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Girl Who Kicked the Hornet’s Nest
by Martin Malloy on Oct 28, 2010
Rating: 4 out of 5 stars.
The Girl with the Dragon Tattoo, Lisbeth Salander, is back for the final chapter in the Millennium Trilogy. Created by Steig Larsson, the books and, subsequently films, follow events surrounding the elusive Salander that slowly manifest government corruption.
Whereas the first film kicked off the introduction of our mysterious heroine, the second introduced the conspiracy surrounding her past and present. The Girl Who Kicked the Hornet’s Nest continues directly where the previous film left off, superbly wrapping up a series that has captivated the globe.
The film brashly opens with Salander (Noomi Rapace) en route to the hospital after being brutally beaten by Zalachenko and Niedermann, aka Dad and Brother. It turns out Zalachenko is directly, and indirectly, to blame for her continued abuse as he was used by the Swedish government for Russian secrets, thus granting him total immunity despite being completely evil. Literally buried alive, then rising from the grave, Salander wounds Zalachenko but Neidermann is on the run. Yet, Neidermann is small bones compared to the murder charges Salander is still convicted of from The Girl who Plays with Fire.
As she recovers and awaits trial, Blomvkist (Michael Nyqvist) is preparing a special edition of his magazine, Millennium, to expose those who have abused and falsely accused Salander, and who are hoping to put her back into an institution. While Blomkvist prepares his public defense of Lisbeth and exposition of the corrupt, his enemies are also preparing their attack.
We see these men who are completely devoid of any humanity or morality and are only concerned with keeping their secrets hidden at any cost. So, to keep the story of Zalachenko from seeing the light of day they must prove Salander is mentally unstable and also put a stop to Blomvkist’s publication. The film is a race for time and truth while Salander, the key to both sides, remains silent and unwilling to trust those around her. And for good reason.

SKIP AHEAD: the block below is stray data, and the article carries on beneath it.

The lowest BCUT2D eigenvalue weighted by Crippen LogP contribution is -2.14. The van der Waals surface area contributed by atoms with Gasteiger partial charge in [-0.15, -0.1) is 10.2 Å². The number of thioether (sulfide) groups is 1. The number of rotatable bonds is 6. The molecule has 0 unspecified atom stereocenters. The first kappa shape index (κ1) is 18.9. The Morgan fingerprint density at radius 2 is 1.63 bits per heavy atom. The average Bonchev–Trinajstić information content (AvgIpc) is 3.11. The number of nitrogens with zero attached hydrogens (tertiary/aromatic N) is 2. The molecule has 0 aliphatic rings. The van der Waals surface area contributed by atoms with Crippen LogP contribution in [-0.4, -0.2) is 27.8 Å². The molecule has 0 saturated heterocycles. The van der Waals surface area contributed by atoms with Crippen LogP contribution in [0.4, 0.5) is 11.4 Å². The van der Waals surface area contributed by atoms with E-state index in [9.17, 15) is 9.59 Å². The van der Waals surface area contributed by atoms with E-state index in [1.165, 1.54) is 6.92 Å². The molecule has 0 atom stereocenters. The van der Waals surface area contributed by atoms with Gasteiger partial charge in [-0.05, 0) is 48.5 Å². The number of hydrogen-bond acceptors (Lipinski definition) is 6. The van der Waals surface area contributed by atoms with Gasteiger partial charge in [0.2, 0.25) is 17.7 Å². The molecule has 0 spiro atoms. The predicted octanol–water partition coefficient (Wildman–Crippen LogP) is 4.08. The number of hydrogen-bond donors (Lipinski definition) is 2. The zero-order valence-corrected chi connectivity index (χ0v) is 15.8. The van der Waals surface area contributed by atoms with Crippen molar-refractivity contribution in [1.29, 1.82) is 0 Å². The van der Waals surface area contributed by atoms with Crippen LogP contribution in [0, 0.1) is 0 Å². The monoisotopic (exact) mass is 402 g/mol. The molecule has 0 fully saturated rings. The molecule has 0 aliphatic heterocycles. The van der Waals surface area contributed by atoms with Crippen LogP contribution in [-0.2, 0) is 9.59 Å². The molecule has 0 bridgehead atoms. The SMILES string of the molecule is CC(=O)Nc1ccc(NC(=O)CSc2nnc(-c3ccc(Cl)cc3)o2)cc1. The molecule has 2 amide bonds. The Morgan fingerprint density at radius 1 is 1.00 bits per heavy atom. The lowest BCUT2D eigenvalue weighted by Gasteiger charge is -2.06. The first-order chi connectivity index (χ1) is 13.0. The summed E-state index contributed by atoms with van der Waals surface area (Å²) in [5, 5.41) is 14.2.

Her silence is only detrimental to herself as she is needed to corroborate what Blomkvist is claiming. Yet after a lifetime of abuse, lies, and silence from those supposed to protect, she has distrust for just about everyone. Thus, it becomes a film where those attempting to prove her mental instability aren’t necessarily incorrect but it’s because of them that she displays such symptoms, like paranoia. While she is the center of the action, it is the players around her that push the story forward as she remains the calm of the impending storm.
Directed by Daniel Alfredson, who also directed The Girl who Plays with Fire, the film does lack some sizzle the first one had, which was directed by Niels Arden Opev. Whether that’s owing to the shared story of the final two or the direction of Opev versus Alfredson is debatable, but while the final two are very well made thrillers that do Salander and Blomvkist justice, they just don’t live up to Opev’s introduction to the series.
Still it’s Nyqvist as Blomvkist and Rapace as Salander that are the treasures of these films. The two are expertly cast and stay true to their characters throughout all three films. Blomvkist looks like normal guy, not a suave Hollywood actor or a hardened detective, yet it’s through his ingenuity, compassion and abilities as an amateur sleuth that shed light on a thirty years plus corruption. And it’s Rapace’s silent but brooding Salander that keeps the mystery alive even as Blomkvist puts the pieces together. She’s simply a knockout in the role.
Ultimately, the Alfredson films, this one included, just aren’t as masterful as Opev’s first. Still, The Girl Who Kicked the Hornet’s Nest is a fantastic film that holds on to the momentum created by the first two. You won’t be able to take your eyes off the screen as Salander and Blomkvist set out to prove her innocence against dirty, evil-minded men. It’s a story that proves never to judge a book by its cover. Many assume Salander’s guilt based solely on her tattoos, multiple piercings and Goth get-up. Yet, it’s those that we supposedly trust to keep us safe who infringe on our safety and human rights, all in the name of appearances.
by Martin Malloy on Oct 28, 2010